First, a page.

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Reverse Rotation Detection Whistle Disclosure Number: IPCOM000241058D
Publication Date: 2015-Mar-23
Document File: 2 page(s) / 506K

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This device uses the air flow generated by the cooling fan of an electric motor. If the motor fan is rotating in the “forward” or intended direction for the driven equipment, e.g., pump, compressor, or other, the whistle does not emit any sound. If, however, the fan is rotating in the “reverse” or counter direction for the specific application, the air flow energizes the whistle. The whistle sound alerts a passer-by that the equipment has malfunctioned. The alerted individual can intervene in this abnormal situation.

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Long  term  sustainability  of  electrical  motors  includes  the  capability  to  detect  and  address  reverse  rotation.  Pumps  can  rotate  in  the  reverse  direction  if  the  upstream  check  valve  does  not  close.  Accidentally, energizing the motor during this reverse rotation can cause serious damage of the pump  and even to near‐by personnel. There is a need for a non‐electrical, scalable, add‐on reverse rotation  detection method that can be included on existing field pumps without requiring an expensive retrofit.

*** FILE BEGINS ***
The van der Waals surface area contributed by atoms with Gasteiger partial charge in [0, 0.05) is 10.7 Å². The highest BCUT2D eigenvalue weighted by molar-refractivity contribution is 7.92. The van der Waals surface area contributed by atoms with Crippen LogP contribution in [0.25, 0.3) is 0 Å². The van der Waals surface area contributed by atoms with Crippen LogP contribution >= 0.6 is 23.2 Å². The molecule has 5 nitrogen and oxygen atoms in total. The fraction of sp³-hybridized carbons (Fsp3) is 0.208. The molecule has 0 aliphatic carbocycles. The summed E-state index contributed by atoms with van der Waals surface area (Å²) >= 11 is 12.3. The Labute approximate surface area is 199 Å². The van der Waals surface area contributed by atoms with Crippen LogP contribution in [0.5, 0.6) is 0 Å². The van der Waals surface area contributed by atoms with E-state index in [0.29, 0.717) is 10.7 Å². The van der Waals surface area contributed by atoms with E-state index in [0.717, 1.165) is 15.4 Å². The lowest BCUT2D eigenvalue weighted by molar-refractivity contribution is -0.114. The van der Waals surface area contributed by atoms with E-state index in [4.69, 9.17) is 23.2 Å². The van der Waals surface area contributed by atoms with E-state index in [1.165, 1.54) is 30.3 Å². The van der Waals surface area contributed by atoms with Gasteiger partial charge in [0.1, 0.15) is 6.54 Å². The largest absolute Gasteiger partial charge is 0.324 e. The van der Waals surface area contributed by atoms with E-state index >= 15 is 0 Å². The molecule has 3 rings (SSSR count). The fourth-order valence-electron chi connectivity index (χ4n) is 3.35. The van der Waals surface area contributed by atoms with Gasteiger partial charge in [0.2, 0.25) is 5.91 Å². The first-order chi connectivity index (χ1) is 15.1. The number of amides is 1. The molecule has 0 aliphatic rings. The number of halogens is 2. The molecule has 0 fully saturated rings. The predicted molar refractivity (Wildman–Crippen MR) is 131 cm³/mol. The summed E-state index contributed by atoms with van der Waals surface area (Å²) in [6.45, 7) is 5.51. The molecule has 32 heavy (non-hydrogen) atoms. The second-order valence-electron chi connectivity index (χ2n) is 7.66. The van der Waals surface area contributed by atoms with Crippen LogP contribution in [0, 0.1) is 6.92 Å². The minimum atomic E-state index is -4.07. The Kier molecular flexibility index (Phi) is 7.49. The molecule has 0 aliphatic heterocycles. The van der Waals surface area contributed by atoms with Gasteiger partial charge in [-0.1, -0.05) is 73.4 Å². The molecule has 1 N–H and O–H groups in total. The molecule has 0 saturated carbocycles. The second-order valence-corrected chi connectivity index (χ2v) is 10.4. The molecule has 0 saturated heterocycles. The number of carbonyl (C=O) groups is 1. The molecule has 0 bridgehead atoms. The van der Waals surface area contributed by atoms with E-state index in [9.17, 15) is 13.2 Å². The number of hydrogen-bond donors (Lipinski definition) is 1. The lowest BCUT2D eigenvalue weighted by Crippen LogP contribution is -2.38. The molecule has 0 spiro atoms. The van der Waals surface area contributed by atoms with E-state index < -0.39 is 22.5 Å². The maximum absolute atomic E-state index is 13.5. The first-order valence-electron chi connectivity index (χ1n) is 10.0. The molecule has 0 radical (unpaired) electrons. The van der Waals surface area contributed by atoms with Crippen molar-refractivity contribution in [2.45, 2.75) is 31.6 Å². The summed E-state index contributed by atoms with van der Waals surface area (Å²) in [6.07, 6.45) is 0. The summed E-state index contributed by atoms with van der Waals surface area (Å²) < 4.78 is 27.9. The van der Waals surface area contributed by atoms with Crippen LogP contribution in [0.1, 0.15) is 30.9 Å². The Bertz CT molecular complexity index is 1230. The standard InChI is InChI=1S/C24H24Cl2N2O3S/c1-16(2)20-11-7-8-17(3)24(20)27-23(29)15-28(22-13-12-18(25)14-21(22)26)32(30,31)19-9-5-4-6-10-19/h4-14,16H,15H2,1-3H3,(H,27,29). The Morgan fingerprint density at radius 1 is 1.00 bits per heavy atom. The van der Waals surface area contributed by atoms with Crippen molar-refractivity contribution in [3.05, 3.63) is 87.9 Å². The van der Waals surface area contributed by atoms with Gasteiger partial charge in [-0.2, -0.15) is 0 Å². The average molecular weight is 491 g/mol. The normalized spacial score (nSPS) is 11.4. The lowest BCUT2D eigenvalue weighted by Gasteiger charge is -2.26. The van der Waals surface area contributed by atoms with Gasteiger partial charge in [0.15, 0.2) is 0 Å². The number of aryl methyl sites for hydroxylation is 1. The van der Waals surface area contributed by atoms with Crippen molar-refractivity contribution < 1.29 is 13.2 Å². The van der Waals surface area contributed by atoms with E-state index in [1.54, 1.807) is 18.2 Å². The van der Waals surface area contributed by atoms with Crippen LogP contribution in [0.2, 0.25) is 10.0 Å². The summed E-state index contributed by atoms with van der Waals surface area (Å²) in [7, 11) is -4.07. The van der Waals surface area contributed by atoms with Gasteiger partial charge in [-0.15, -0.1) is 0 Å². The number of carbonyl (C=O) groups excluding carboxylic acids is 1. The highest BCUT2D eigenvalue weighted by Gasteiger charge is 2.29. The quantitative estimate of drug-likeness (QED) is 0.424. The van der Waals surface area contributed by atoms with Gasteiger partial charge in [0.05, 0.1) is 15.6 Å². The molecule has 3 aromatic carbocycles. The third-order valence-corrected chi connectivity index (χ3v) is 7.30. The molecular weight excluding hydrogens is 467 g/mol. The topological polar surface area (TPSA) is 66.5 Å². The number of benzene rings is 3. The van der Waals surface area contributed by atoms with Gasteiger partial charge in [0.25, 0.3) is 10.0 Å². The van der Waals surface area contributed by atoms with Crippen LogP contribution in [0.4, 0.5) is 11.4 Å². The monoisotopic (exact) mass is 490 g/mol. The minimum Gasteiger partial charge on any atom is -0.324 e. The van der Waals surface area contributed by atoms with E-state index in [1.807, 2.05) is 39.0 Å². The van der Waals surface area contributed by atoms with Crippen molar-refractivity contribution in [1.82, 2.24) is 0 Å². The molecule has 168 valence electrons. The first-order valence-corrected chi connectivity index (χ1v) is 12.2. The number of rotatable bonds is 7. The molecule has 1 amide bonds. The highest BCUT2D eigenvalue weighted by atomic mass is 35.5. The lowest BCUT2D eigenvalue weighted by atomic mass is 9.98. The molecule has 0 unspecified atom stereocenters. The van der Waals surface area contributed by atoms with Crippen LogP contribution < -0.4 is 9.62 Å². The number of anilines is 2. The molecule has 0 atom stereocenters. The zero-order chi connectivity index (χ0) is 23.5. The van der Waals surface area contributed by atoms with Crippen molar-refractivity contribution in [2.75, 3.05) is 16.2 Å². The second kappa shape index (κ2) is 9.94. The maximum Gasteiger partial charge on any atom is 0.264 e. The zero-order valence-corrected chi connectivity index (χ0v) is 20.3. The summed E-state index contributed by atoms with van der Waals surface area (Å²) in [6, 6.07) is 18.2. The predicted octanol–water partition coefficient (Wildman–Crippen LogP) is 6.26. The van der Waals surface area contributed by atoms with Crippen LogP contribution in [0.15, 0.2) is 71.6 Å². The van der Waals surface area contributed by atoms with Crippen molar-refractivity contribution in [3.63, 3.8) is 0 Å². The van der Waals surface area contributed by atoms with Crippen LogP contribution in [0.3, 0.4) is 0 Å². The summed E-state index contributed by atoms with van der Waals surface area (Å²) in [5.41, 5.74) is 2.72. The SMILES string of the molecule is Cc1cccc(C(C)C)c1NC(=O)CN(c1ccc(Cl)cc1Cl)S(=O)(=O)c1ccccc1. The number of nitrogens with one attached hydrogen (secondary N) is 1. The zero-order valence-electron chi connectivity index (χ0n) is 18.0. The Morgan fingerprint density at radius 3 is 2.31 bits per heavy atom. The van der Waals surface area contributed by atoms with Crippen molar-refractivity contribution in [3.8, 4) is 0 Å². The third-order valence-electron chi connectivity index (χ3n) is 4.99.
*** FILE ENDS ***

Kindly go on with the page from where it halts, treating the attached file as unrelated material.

The  proposed  invention  (see  Figure  1)  utilizes  a  combination  of  the  engineering  principles  found  in  louvers and whistles to create an audible sound when the motor is rotating in an unintended direction.  The  angled  louvers  will  allow  air  to  flow  into  the  attachment  when  the  motor's  fan  rotates  in  one  direction and minimal air will flow into the attachment when the fan rotates in the opposite direction.  Just like a whistle, this device will produce sound from a stream of forced air through the small outlets.  An audible alarm sound is intended to alert operators and mitigate accidents and safety hazards related  to energizing a pump's motor while the pump is rotating in the wrong direction due to back‐flow...